Tuesday, 14 June 2011

Like a princess

"Imagine you're a princess, walk like a queen!"

What exactly am I supposed to imagine, here?

A depressed brood mare leafing listlessly through Vogue? A silly hat? A girl in a pink plastic dress and tiara, trudging grimly back to the car park from Disneyworld? Someone for whom everything goes better on top of a horse?

I realise there are people who admire her Majesty for various personal qualities, but do they really include her walk? I hear Queen Beatrix is good on a bicycle, but I'm not sure how that helps.

WTF?

I mean, what does that even mean? "Princess" isn't filed in my mind with anything useful, beautiful, or even a tiny bit interesting, that doesn't directly require the presence of at least one horse or a minimum of thirty rugby players. The only walk it's associated with, is Sarah Ferguson's when she got married, and that can't be what they're aiming for.

Communication FAIL.

I have heard worse. The "stand like you're proud of your new breasts" is the most memorably alienating and repellent tango instruction I've heard of so far, but since I wasn't actually there (it's hearsay from a friend) I won't discuss it further.

11 comments:

moderntanguera said...

I don't think I would go for the princess/queen imagery ... it makes me think of being haughty and formal.

I have told people to strut, to walk as though they are the coolest person on the street or have just done something really fabulous. I tell them that, in other words, I want them to ooze confidence. Not sure if it makes sense to everyone, but I have seen it make people stand taller and move with a bit more assurance (at least for a few steps, until habit takes over).

Although I must say that pretty much anything is better than telling students to "stand like you're proud of your new breasts." Yikes.

londontango said...

hehe! Sometimes things get lost in translation!
One lovely teacher said to me a few years ago now, 'Arlene, you are a Queen, stand up straight.' Best tango advice ever given. He also told me never to lower my posture when dancing with men shorter than me. :)

David Bailey said...

This is another "walk like a puma / panther / other animal of your choice" thing, isn't it?

Next time I hear that, I'm planning on getting on all fours, prowling around, and then looking up at the teacher expectantly.

That said, "stand like you're proud of your new breasts" - LOL, it's brilliant. I wonder if does that... ;)

tangocherie said...

Maybe those pieces of advice don't appeal to you in their choice of words, but you know what they mean: pride, attitude, and confidence. That's the tango walk, and what makes it different than your normal walk down the street.

It's like my advice to ladies entering a milonga: walk in like you own the place.

Without attitude and the good posture that goes with it, dancers can look like "pollos mojados" on the floor (wet chickens).

Anonymous said...

I was told this:

... "lead like you're driving a supermarket trolley" ...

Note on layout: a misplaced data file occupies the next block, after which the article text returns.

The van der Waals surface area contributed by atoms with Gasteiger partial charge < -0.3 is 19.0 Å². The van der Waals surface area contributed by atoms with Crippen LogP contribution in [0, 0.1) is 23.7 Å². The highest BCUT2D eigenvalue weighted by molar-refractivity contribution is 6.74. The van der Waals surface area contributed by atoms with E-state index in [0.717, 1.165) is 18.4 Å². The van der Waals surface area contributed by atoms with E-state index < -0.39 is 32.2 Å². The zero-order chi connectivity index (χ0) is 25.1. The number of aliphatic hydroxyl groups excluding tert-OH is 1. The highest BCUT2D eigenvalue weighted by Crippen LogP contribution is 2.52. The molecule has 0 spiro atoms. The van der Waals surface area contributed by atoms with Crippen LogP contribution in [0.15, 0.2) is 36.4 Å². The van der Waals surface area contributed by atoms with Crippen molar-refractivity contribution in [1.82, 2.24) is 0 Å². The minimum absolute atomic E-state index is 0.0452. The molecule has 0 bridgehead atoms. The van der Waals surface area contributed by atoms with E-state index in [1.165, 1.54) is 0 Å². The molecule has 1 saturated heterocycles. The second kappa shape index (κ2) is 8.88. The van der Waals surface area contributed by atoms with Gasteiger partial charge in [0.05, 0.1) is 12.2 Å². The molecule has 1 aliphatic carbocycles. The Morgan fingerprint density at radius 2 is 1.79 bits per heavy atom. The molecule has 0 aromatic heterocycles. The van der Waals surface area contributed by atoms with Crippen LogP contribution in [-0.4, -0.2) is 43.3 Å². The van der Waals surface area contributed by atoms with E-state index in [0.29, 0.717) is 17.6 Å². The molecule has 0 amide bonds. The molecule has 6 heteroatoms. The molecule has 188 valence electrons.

The ladies didn't look too pleased.

Melina Sedo said...

ok... now you Brits have GOT a quenn. And princesses.... And you see them mostly in tabloids wearing funny hats or behaving real silly.... I can understand, that you might have other associations.

But for most other people, the image of a queen conjures the internal picture of a royal, proud person, standing tall and "filling" the scape around herself. And this would be the right Tango posture.

We do use this imagery as well -alongside with "opera singer" to help explain the Tango posture - apart from deconstructing it technically - which can't be forgotten of course.

The effect IS usually the desired: the dancers hold their heads higher and "show" themselves - instead of hiding behing a crouched posture.

But, as I said , the image might create different associations in different cultures. I'm always reluctant to use it in France - you don't know what might happen... ;-)

Good night!

msHedgehog said...

Sure, I know what they mean. It's just that it's such a long trek to get there, and the gross absurdity of it makes me laugh.

And then it's a bore to have to go "okay, I sort of know what you must have been driving at" and then figure out something to imagine which is absolutely nothing like what was actually said. ModernTanguera's approach makes a hell of a lot more sense to me.

Melina Sedo said...

Yes, strutting is fine as well.
But we use different imagery for different expressions in different styles of music... actually 3 different basic styles, three different expressions/images.
The queen image is connected to the general "elegant & proud" Tango.
Used it again this weekend and it makes a differens in 98 % of the people! ;-)

ghost said...

@Melina

What are the other two?

smw said...

I was told once, to hold myself as if I had a gorgeous necklace on display and wanted to show it off...that's what I always think of whenever I hear the princess/queen/or implant comments.

Ana Saraiva said...

"Stand as if you're regally... in love!";)